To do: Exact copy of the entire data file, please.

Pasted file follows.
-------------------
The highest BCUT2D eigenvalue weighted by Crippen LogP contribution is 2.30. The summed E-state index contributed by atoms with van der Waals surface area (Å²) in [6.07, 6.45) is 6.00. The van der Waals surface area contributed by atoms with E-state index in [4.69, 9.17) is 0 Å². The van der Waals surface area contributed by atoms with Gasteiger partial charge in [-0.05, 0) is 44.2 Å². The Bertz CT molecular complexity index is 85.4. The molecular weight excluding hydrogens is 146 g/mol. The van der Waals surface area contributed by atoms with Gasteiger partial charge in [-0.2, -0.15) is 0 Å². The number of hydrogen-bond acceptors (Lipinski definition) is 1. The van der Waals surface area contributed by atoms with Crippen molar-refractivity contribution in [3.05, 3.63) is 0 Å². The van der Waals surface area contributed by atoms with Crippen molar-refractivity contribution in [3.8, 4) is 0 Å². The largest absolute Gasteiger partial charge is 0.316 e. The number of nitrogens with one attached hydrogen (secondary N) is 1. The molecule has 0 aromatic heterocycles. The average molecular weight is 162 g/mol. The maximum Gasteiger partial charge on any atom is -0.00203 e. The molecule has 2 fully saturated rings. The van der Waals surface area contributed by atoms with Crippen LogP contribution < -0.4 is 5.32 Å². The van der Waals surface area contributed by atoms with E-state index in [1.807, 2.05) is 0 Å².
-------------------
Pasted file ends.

The highest BCUT2D eigenvalue weighted by Crippen LogP contribution is 2.30. The summed E-state index contributed by atoms with van der Waals surface area (Å²) in [6.07, 6.45) is 6.00. The van der Waals surface area contributed by atoms with E-state index in [4.69, 9.17) is 0 Å². The van der Waals surface area contributed by atoms with Gasteiger partial charge in [-0.05, 0) is 44.2 Å². The Bertz CT molecular complexity index is 85.4. The molecular weight excluding hydrogens is 146 g/mol. The van der Waals surface area contributed by atoms with Gasteiger partial charge in [-0.2, -0.15) is 0 Å². The number of hydrogen-bond acceptors (Lipinski definition) is 1. The van der Waals surface area contributed by atoms with Crippen molar-refractivity contribution in [3.05, 3.63) is 0 Å². The van der Waals surface area contributed by atoms with Crippen molar-refractivity contribution in [3.8, 4) is 0 Å². The largest absolute Gasteiger partial charge is 0.316 e. The number of nitrogens with one attached hydrogen (secondary N) is 1. The molecule has 0 aromatic heterocycles. The average molecular weight is 162 g/mol. The maximum Gasteiger partial charge on any atom is -0.00203 e. The molecule has 2 fully saturated rings. The van der Waals surface area contributed by atoms with Crippen LogP contribution < -0.4 is 5.32 Å². The van der Waals surface area contributed by atoms with E-state index in [1.807, 2.05) is 0 Å².